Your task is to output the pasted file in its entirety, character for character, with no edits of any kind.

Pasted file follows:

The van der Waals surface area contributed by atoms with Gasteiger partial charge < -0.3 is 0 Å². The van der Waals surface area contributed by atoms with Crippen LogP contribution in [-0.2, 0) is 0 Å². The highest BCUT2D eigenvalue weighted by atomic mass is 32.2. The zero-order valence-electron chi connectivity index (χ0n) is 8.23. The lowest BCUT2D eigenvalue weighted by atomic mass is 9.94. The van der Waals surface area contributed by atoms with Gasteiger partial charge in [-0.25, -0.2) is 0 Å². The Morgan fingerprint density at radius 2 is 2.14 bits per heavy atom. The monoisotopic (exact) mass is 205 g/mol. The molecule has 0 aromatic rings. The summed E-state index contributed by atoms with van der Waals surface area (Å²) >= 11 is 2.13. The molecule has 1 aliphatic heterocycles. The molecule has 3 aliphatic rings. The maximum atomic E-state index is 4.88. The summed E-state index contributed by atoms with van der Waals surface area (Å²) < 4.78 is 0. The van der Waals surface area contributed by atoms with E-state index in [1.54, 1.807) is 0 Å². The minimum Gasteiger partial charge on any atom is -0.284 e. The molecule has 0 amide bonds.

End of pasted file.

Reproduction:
The van der Waals surface area contributed by atoms with Gasteiger partial charge < -0.3 is 0 Å². The van der Waals surface area contributed by atoms with Crippen LogP contribution in [-0.2, 0) is 0 Å². The highest BCUT2D eigenvalue weighted by atomic mass is 32.2. The zero-order valence-electron chi connectivity index (χ0n) is 8.23. The lowest BCUT2D eigenvalue weighted by atomic mass is 9.94. The van der Waals surface area contributed by atoms with Gasteiger partial charge in [-0.25, -0.2) is 0 Å². The Morgan fingerprint density at radius 2 is 2.14 bits per heavy atom. The monoisotopic (exact) mass is 205 g/mol. The molecule has 0 aromatic rings. The summed E-state index contributed by atoms with van der Waals surface area (Å²) >= 11 is 2.13. The molecule has 1 aliphatic heterocycles. The molecule has 3 aliphatic rings. The maximum atomic E-state index is 4.88. The summed E-state index contributed by atoms with van der Waals surface area (Å²) < 4.78 is 0. The van der Waals surface area contributed by atoms with E-state index in [1.54, 1.807) is 0 Å². The minimum Gasteiger partial charge on any atom is -0.284 e. The molecule has 0 amide bonds.